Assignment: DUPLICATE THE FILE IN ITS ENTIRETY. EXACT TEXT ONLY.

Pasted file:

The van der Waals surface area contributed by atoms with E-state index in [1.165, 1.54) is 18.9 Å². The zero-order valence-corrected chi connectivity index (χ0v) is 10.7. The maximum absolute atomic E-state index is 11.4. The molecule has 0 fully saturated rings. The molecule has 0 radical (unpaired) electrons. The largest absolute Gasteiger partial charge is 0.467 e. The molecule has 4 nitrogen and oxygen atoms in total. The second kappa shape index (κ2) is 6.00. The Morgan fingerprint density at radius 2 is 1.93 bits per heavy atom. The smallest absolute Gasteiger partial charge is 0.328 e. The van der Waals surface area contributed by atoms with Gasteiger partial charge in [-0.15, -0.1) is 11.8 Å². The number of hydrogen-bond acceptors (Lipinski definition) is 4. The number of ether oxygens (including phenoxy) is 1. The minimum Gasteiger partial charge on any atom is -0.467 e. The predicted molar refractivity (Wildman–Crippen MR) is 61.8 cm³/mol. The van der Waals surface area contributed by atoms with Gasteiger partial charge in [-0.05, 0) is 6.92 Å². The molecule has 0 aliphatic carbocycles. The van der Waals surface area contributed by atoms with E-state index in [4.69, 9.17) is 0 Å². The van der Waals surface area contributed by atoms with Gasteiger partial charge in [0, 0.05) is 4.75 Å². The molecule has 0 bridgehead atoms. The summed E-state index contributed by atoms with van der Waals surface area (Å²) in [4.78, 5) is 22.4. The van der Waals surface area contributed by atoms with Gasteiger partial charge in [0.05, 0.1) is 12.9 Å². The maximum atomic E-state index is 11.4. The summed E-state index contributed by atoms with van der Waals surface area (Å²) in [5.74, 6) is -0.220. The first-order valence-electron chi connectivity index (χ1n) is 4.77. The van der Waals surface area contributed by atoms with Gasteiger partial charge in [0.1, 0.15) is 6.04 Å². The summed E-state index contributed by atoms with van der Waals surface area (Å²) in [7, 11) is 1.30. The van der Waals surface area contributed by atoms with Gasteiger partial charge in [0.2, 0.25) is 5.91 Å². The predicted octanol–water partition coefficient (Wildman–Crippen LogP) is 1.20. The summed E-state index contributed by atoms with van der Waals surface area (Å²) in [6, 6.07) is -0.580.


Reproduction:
The van der Waals surface area contributed by atoms with E-state index in [1.165, 1.54) is 18.9 Å². The zero-order valence-corrected chi connectivity index (χ0v) is 10.7. The maximum absolute atomic E-state index is 11.4. The molecule has 0 fully saturated rings. The molecule has 0 radical (unpaired) electrons. The largest absolute Gasteiger partial charge is 0.467 e. The molecule has 4 nitrogen and oxygen atoms in total. The second kappa shape index (κ2) is 6.00. The Morgan fingerprint density at radius 2 is 1.93 bits per heavy atom. The smallest absolute Gasteiger partial charge is 0.328 e. The van der Waals surface area contributed by atoms with Gasteiger partial charge in [-0.15, -0.1) is 11.8 Å². The number of hydrogen-bond acceptors (Lipinski definition) is 4. The number of ether oxygens (including phenoxy) is 1. The minimum Gasteiger partial charge on any atom is -0.467 e. The predicted molar refractivity (Wildman–Crippen MR) is 61.8 cm³/mol. The van der Waals surface area contributed by atoms with Gasteiger partial charge in [-0.05, 0) is 6.92 Å². The molecule has 0 aliphatic carbocycles. The van der Waals surface area contributed by atoms with E-state index in [4.69, 9.17) is 0 Å². The van der Waals surface area contributed by atoms with Gasteiger partial charge in [0, 0.05) is 4.75 Å². The molecule has 0 bridgehead atoms. The summed E-state index contributed by atoms with van der Waals surface area (Å²) in [4.78, 5) is 22.4. The van der Waals surface area contributed by atoms with Gasteiger partial charge in [0.05, 0.1) is 12.9 Å². The maximum atomic E-state index is 11.4. The summed E-state index contributed by atoms with van der Waals surface area (Å²) in [5.74, 6) is -0.220. The first-order valence-electron chi connectivity index (χ1n) is 4.77. The van der Waals surface area contributed by atoms with Gasteiger partial charge in [0.1, 0.15) is 6.04 Å². The summed E-state index contributed by atoms with van der Waals surface area (Å²) in [7, 11) is 1.30. The van der Waals surface area contributed by atoms with Gasteiger partial charge in [0.2, 0.25) is 5.91 Å². The predicted octanol–water partition coefficient (Wildman–Crippen LogP) is 1.20. The summed E-state index contributed by atoms with van der Waals surface area (Å²) in [6, 6.07) is -0.580.